Understanding terrorism is necessary to prevent it 

Was Joe Stack a Terrorist?

On Tax Day, April 15, Americans are angry. Not all of them, and not necessarily those who get money back, but for the millions who have to write a big, fat check to the Internal Revenue Service to feed that overbearing and monstrously over-budget beast in Washington, D.C., Tax Day draws an annual battle line between citizens who have too little and a government that takes too much.

On February 18, Andrew Joseph Stack believed he was taking his anti-government battle to the enemy by flying an airplane into an IRS building in Austin, Texas. Explaining his actions, Stack wrote: "Violence not only is the answer, it is the only answer."

Was this an act of terrorism? Ask Vernon Hunter, a 67-year-old Vietnam veteran and 20-year IRS employee who was killed by Stack. Said Hunter's son, "My dad, in that building, he didn't write the tax laws." But Stack drew no such distinctions, and in murdering the innocent to advance his agenda, he committed an act of terrorism that differed from Osama Bin Laden's only in scope.

Yet some Americans could easily understand Stack's anti-government frustration. Take Republican Rep. Steve King, who said, "It's sad the incident in Texas happened, but by the same token, it's an agency that is unnecessary, and when the day comes when that is over and we abolish the IRS, it's going to be a happy day for America."

And then there's Republican Sen. Scott Brown. "No one likes paying taxes, obviously. But the way we're trying to deal with things and have been in the past ... people want us to do better," Brown said. "They want us to help solve the problems that are affecting Americans in a very real way."

In recognizing that widespread, anti-government sentiment exists, neither King nor Brown were justifying Stack's terrorism, yet both men are the sort of Republicans who pose as being "tough on terror" by attacking anyone that suggests Americans should better understand the motivation of Islamic terrorists. If King, Brown, and others could implicitly understand that Stack was motivated by what he perceived to be an oppressive government, why is it impossible for them to even consider that the United States' actions in the Middle East — decades of war, sanctions, and occupation — motivates Islamic terrorists? The CIA says U.S. foreign interventionism is a primary motivator for Islamic terrorists. The 9/11 Commission Report stated the same. Yet Republicans like King and Brown consider it "blaming America first" to believe that the U.S. government is possibly at fault.

On Tax Day, countless Americans attended Tea Party rallies across the nation to protest government spending and express anti-government sentiments similar to Stack's. Does this make every Tea Partier a potential terrorist? No, and yet to according to liberal television hosts like Chris Matthews and Rachel Maddow, the Tea Partiers pose a grave and violent threat, worthy of countless hours of TV time and much gnashing of the teeth. If only the Tea Party folks were in some other country challenging the United States government, then perhaps liberals could convince their hero Obama to wage a preventive war to stop them.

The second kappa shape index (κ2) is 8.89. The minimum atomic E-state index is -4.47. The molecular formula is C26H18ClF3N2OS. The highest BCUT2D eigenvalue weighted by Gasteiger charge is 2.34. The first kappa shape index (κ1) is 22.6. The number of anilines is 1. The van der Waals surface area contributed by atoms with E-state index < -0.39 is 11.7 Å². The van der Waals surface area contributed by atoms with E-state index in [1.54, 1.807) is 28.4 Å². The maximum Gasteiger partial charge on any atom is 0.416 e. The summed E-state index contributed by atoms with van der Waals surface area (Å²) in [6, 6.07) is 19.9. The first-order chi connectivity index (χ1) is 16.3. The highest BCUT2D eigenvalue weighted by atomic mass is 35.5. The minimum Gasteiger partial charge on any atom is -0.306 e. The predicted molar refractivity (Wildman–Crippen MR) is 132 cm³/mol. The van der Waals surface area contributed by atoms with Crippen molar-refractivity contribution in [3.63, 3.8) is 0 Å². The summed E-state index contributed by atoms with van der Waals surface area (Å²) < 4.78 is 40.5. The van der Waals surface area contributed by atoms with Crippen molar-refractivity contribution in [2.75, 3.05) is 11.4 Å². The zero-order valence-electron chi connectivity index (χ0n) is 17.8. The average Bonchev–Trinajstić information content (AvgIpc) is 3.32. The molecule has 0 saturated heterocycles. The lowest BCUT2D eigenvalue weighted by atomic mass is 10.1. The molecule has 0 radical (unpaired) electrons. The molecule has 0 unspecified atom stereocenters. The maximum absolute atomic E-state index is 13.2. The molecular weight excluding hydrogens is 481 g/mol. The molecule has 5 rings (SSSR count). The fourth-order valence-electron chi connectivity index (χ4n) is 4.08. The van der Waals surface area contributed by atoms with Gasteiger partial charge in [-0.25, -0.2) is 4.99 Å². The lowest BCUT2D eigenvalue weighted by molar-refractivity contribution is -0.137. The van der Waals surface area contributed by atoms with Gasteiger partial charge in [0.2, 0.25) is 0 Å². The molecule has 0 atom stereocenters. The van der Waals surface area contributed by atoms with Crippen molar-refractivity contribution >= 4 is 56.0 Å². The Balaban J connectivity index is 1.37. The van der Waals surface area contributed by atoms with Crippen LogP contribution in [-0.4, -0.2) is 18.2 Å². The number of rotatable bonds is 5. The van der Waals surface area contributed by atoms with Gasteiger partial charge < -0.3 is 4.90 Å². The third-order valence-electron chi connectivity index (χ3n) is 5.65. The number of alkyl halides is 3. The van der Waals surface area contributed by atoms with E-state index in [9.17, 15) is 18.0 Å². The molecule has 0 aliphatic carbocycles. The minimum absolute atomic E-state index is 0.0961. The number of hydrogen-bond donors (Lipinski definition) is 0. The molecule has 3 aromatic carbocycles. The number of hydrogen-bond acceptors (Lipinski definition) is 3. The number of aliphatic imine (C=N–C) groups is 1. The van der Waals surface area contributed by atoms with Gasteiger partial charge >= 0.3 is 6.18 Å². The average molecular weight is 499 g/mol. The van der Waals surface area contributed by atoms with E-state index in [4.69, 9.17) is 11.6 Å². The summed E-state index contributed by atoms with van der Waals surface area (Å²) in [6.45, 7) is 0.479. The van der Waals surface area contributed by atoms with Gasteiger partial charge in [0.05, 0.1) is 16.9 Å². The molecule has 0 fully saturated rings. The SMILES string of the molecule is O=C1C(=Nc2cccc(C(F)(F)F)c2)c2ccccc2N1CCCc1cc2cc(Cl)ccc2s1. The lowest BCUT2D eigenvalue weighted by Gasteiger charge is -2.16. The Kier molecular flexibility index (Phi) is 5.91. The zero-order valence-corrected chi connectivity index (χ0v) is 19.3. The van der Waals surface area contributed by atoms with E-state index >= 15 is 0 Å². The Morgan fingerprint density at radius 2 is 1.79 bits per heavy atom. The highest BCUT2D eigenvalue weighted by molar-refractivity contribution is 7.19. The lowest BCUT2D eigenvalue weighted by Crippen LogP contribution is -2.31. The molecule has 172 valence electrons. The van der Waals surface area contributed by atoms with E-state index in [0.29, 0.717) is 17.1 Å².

Such fear mongering is good political business and not just for liberals. There are thousands, if not millions, of Middle Easterners who have a beef against the United States government. You can find anti-American signs, protests, and sentiment throughout that part of the world, but still, the number of actual terrorists is comparatively small. Amusingly, right-wing talk radio imagines armies of Islamic terrorists whose only motivation is a religion-fueled hatred for American "freedom" in much the same way liberals see Tea Partiers as terrorist armies motivated by racism or anything other than what they actually say.

Like vigilantism or crimes of passion, understanding something is not the same as condoning it. Tea Partiers want the government out of their lives, and sympathizers like King and Brown don't seem overly shocked that a man like Stack would go to the extreme that he did. People living in Iraq, Afghanistan, and elsewhere in the Middle East have wanted the U.S. government out of their lives for at least two decades and have said so repeatedly. Needless to say, many Middle Easterners were probably not as surprised by 9/11 as most Americans were.

Terrorism is a tactic of the weak waged against the innocent in order to elicit fear or provoke a reaction. That was the entire purpose of 9/11 — and it worked, spawning our ongoing wars in Iraq and Afghanistan.

Imagine if our government had responded to Stack's terrorist attack in the same mindless manner by dropping bombs on Tea Party rallies? Stack would be vindicated, men like Steve King and Scott Brown would be declaring conservative jihad, and we would undoubtedly start seeing more Joe Stacks — and understandably so.

Catch Southern Avenger commentaries every Tuesday and Friday at 7:50 a.m. on the "Morning Buzz with Richard Todd" on 1250 AM WTMA.


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